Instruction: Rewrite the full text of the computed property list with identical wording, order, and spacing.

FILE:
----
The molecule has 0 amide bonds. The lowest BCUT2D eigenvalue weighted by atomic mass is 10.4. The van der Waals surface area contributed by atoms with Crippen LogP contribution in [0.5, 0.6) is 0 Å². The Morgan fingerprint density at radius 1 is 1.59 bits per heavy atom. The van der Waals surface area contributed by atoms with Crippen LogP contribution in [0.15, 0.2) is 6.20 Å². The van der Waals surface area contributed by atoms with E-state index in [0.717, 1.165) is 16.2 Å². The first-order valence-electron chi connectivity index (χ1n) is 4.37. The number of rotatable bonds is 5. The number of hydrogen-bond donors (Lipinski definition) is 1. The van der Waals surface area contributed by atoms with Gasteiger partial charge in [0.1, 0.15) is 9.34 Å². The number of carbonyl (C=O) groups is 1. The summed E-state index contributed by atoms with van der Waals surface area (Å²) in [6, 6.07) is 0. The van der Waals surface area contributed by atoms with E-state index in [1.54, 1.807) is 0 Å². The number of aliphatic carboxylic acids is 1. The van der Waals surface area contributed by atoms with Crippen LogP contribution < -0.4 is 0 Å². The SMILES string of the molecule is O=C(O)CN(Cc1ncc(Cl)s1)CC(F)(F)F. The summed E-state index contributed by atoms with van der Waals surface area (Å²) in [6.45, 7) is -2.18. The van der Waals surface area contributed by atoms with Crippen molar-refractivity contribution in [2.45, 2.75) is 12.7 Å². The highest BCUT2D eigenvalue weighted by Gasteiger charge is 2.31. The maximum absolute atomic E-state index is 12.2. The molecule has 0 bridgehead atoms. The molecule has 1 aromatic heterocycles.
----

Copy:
The molecule has 0 amide bonds. The lowest BCUT2D eigenvalue weighted by atomic mass is 10.4. The van der Waals surface area contributed by atoms with Crippen LogP contribution in [0.5, 0.6) is 0 Å². The Morgan fingerprint density at radius 1 is 1.59 bits per heavy atom. The van der Waals surface area contributed by atoms with Crippen LogP contribution in [0.15, 0.2) is 6.20 Å². The van der Waals surface area contributed by atoms with E-state index in [0.717, 1.165) is 16.2 Å². The first-order valence-electron chi connectivity index (χ1n) is 4.37. The number of rotatable bonds is 5. The number of hydrogen-bond donors (Lipinski definition) is 1. The van der Waals surface area contributed by atoms with Gasteiger partial charge in [0.1, 0.15) is 9.34 Å². The number of carbonyl (C=O) groups is 1. The summed E-state index contributed by atoms with van der Waals surface area (Å²) in [6, 6.07) is 0. The van der Waals surface area contributed by atoms with E-state index in [1.54, 1.807) is 0 Å². The number of aliphatic carboxylic acids is 1. The van der Waals surface area contributed by atoms with Crippen LogP contribution < -0.4 is 0 Å². The SMILES string of the molecule is O=C(O)CN(Cc1ncc(Cl)s1)CC(F)(F)F. The summed E-state index contributed by atoms with van der Waals surface area (Å²) in [6.45, 7) is -2.18. The van der Waals surface area contributed by atoms with Crippen molar-refractivity contribution in [2.45, 2.75) is 12.7 Å². The highest BCUT2D eigenvalue weighted by Gasteiger charge is 2.31. The maximum absolute atomic E-state index is 12.2. The molecule has 0 bridgehead atoms. The molecule has 1 aromatic heterocycles.